Purpose: To understand why and how two tobacco companies have been promoting the Life Skills Training program (LST), a school-based drug prevention program recommended by the Centers for Disease Control and Prevention to reduce youth smoking.
Methods: We analyzed internal tobacco industry documents available online as of October 2005. Initial searches were conducted using the keywords "life skills training," "LST," and "positive youth development."
Results: Tobacco industry documents reveal that since 1999, Philip Morris (PM) and Brown and Williamson (B&W) have worked to promote LST and to disseminate the LST program into schools across the country. As part of their effort, the companies hired a public relations firm to promote LST and a separate firm to evaluate the program. The evaluation conducted for the two companies did not show that LST was effective at reducing smoking after the first or second year of implementing the program. Even so, the tobacco companies continued to award grants to schools for the program. PM and B&W's role in promoting LST is part of a public relations strategy to shift the "youth smoking paradigm" away from programs that highlight the tobacco industry's behavior and toward programs in which the industry can be a partner.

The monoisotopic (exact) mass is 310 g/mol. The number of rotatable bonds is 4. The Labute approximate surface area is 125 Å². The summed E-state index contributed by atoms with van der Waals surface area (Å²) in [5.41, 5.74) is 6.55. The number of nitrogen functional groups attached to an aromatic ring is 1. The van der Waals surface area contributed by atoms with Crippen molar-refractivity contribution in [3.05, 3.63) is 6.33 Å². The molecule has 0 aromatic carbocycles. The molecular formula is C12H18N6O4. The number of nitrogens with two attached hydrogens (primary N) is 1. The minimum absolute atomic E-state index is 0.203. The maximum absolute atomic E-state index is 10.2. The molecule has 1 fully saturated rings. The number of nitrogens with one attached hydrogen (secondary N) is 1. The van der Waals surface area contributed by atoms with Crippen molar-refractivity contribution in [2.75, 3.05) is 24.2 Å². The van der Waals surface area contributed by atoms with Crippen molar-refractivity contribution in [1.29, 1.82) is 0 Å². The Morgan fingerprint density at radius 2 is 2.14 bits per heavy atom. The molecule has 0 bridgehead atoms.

Conclusions: Individuals and organizations responsible for developing and implementing tobacco control and youth smoking prevention programs should be aware of PM and B&W's role and motivations to encourage the wide-spread adoption of LST in schools.